John Cortinas knows exactly how many calories he is consuming.
The 54-year-old government meteorologist nibbles a salad at a Chipotle in Silver Spring, Md., Where he says he carefully reads the calorie count on menu options.
“I am looking to make healthy choices,” he said. “I’m watching my weight,” Cortinas said, nodding at the diet soda he bought to go with his salad.
Cortinas said he was aware of and acknowledging Food and Drug Administration restaurant labeling requirements that went into effect on Monday. “I pay more attention to low-calorie options,” he said.
It took a long time to get here, but all restaurants with 20 or more outlets must display calorie counts and other nutritional information on their menus. This includes popcorn at the movies and drinks at bars.
The Affordable Care Act of 2010 required the labels, but the FDA has since negotiated with industry and Congress.
Many restaurant chains have been showing this calorie count for years. Others fought fiercely against them, and a year ago the FDA delayed labeling requirements for a year.
Since Monday, there is no more delay.
“By having information about the calories in food, you can make more informed decisions about the foods you eat – decisions that can help improve your overall health and that of your family,” the FDA said.
“And it’s just as important that you and your family have access to this information when you eat out, as you do at home when you can see the calorie count on food packaging. “
Chipotle, which specializes in make-your-own burritos, tacos and salad bowls, provides a breakdown by ingredient. For example, the menu tells customers that a burrito can provide between 740 and 1210 calories, depending on the rice (210 calories), beans (130 calories), salsa (15 to 80 calories) or cheese (110 calories). that you put.
“The good thing is understanding not only the overall calories, but also the calorie count of the components of what you have,” Cortinas said.
Celis De La Cruz also appreciates the number of calories. “I don’t do any of the carbs,” she said, as she stepped out of the same Chipotle in Silver Spring, Maryland. “Almost all I get are salads – lettuce and chicken,” the 40-year-old analyst added. “I’m one of those people who can eat the same thing every day at noon. “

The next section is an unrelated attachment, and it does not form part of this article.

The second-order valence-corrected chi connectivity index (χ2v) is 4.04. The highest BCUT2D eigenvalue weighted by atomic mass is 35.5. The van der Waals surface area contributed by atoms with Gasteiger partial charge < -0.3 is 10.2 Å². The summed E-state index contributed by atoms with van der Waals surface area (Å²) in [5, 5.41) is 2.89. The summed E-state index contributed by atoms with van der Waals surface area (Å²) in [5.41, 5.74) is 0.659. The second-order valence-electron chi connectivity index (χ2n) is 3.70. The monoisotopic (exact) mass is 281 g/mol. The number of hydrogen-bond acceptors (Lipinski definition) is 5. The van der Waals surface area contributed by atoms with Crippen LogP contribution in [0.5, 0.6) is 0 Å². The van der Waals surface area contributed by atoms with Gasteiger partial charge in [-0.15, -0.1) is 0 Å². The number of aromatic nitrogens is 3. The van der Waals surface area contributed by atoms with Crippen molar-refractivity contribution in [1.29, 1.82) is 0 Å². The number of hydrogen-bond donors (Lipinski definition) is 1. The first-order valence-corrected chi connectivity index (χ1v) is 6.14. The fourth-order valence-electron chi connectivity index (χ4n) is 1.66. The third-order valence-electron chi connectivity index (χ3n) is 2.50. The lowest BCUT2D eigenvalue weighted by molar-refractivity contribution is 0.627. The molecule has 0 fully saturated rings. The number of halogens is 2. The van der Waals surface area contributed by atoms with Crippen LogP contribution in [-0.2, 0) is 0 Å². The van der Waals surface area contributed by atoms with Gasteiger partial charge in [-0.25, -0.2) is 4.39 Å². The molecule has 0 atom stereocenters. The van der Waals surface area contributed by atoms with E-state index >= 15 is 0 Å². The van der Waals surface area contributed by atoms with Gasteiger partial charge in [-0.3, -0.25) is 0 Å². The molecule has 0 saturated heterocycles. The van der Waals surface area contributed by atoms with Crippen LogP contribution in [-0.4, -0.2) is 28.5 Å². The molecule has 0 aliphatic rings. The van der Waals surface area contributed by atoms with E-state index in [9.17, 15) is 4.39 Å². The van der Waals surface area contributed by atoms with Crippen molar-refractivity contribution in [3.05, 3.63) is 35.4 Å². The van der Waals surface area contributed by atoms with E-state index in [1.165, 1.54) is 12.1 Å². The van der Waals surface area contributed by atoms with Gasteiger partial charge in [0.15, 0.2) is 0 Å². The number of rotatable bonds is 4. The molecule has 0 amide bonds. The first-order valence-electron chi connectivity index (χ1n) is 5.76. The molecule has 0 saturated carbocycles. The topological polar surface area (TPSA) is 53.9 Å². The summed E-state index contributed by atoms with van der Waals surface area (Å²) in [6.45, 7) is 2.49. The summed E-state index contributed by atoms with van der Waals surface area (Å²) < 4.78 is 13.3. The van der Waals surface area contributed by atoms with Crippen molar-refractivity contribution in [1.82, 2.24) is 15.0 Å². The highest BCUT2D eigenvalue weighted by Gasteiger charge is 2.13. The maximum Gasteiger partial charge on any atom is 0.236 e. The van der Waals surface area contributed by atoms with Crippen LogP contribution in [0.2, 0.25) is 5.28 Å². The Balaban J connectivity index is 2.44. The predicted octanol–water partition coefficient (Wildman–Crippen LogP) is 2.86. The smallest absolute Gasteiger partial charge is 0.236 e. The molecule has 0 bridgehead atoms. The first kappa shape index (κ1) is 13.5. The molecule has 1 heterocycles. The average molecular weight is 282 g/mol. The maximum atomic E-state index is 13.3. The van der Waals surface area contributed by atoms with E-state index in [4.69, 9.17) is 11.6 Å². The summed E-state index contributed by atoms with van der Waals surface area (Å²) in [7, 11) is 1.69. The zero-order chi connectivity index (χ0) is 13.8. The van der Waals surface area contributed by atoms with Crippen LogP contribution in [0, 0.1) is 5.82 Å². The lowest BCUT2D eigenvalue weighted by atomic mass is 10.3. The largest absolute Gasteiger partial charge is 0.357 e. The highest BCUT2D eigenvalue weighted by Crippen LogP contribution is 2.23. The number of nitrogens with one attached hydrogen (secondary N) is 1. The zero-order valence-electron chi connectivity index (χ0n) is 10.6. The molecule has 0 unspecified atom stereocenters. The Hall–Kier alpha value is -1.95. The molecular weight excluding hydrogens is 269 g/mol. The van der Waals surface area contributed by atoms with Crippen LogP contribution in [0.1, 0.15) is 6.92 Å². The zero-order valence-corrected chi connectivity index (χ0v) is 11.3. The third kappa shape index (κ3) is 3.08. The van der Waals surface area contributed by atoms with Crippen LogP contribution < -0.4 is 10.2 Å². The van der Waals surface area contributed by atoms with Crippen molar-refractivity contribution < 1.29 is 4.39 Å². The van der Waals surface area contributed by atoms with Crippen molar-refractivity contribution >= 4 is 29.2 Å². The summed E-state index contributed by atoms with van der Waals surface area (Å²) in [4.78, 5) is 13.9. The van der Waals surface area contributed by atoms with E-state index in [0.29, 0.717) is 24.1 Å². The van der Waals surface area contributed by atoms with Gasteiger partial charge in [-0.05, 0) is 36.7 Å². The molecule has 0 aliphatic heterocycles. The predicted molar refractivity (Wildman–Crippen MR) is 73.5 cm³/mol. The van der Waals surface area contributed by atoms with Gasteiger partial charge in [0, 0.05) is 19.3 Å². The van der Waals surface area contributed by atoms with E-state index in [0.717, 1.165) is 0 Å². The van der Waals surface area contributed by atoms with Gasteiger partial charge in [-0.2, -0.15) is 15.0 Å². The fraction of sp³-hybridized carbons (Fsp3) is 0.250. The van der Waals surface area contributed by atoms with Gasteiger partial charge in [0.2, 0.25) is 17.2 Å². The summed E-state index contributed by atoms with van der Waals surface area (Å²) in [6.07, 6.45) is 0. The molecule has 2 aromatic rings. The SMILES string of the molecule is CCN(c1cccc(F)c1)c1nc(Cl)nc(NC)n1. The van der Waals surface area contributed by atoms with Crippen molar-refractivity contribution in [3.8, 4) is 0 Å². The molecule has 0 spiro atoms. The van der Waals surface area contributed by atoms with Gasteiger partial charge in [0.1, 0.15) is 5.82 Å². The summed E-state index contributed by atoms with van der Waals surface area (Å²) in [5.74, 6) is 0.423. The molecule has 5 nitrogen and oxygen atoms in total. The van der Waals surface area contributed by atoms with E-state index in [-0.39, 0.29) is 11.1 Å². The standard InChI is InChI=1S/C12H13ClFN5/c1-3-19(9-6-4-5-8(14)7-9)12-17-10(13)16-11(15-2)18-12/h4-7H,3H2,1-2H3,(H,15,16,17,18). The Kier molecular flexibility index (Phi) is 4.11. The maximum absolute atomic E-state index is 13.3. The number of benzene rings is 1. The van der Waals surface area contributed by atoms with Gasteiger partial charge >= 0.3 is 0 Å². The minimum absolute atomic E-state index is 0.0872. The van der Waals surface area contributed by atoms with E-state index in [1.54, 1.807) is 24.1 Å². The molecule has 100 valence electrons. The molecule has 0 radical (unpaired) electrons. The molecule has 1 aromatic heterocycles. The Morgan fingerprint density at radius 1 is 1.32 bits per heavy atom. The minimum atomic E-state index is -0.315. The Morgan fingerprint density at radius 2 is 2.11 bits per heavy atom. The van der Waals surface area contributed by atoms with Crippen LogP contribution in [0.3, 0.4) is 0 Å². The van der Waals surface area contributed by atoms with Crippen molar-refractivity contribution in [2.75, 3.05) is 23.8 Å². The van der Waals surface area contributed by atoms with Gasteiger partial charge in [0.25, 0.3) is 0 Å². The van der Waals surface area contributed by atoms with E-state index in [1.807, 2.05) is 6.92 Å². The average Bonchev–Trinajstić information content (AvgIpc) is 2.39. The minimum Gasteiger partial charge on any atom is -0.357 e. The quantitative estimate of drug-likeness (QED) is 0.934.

Menu labels are not new to Silver Spring. The Washington suburb is in Montgomery County, which adopted its own menu labeling requirements in 2010.
The idea behind the laws, federal and local, is to help Americans control their weight. With 40 percent of the US population obese and over 70 percent either obese or overweight, the need is dire.
“For consumers who want to consume fewer calories, having calorie information and other nutritional information has the potential to save and improve lives,” said Susan Mayne, director of the FDA’s Center for Food Safety and Applied Nutrition. .
Some studies have shown that menu labels do not affect consumer behavior. Most patrons at a Panera bread around the corner from the Chipotle said they hadn’t paid attention.
“I just eat what I want to eat,” said a man in his thirties, who declined to give his name, as he ate a bagel (about 300 calories) with peanut butter (250 calories).
But Allen, a 48-year-old computer security specialist who declined to give his full name, said he memorized the number of calories at fast food chains.
“I watch it to make sure it’s not too high,” he said as he finished a sandwich in a Panera. “I like to keep it around 500 calories, generally. You have three meals a day and you get 1,500 to 2,000 calories a day.
He estimates that his own sandwich provided 400 calories. “The chips are around 80,” he said. “It’s not so bad.”
A Panera Mediterranean vegetarian sandwich is the lowest-calorie option in the restaurant chain, at 440 calories, although flatbread sandwiches contain less than 400 calories. A steak and white cheddar panini accumulates 940 calories.
This is the kind of information people really need to make choices, argues the Center for Science in the Public Interest. CSPI has for decades published stunning annual reports on the calorie, fat and salt content of meals at popular restaurant chains and has filed a lawsuit in an attempt to force the federal government to enact the labeling law menus.
“Without it, it would be hard to say that Louisiana Chicken Pasta (2,330 calories) is much tougher on your waistline than The Cheesecake Factory Four Cheese (1,190 calories) pasta,” said the CSPI in a statement released on Monday.
“The numbers tell you it’s about 1,000 calories more. At Starbucks, a large Caffè Mocha with whole milk and whipped cream (400 calories) contains five times more calories than a large Cappuccino without fat (80 calories).
Cleveland Clinic nutritionist Kristin Kirkpatrick thinks menu labels are a good first step.
“I think we need to do a lot more things because consumers are demanding more and more information about their food and drinks,” she said.
“But it’s definitely going to reveal a little more and we’ll see – time will tell if that will change behavior.”
Even when it comes to a treat, the menu’s calorie count draws attention, said Aaron Kimbrough, manager of a Ben & Jerry’s ice cream parlor in Silver Spring.
“It’s funny. Some people make jokes about it,” he said. “I had a wife last weekend, she wanted a scoop of the lowest calorie ice cream we have,” he added.
But Kimbrough said he doubts the calorie list will change the behavior of most customers. “You know, if you come here you’re not looking to save calories,” he laughed.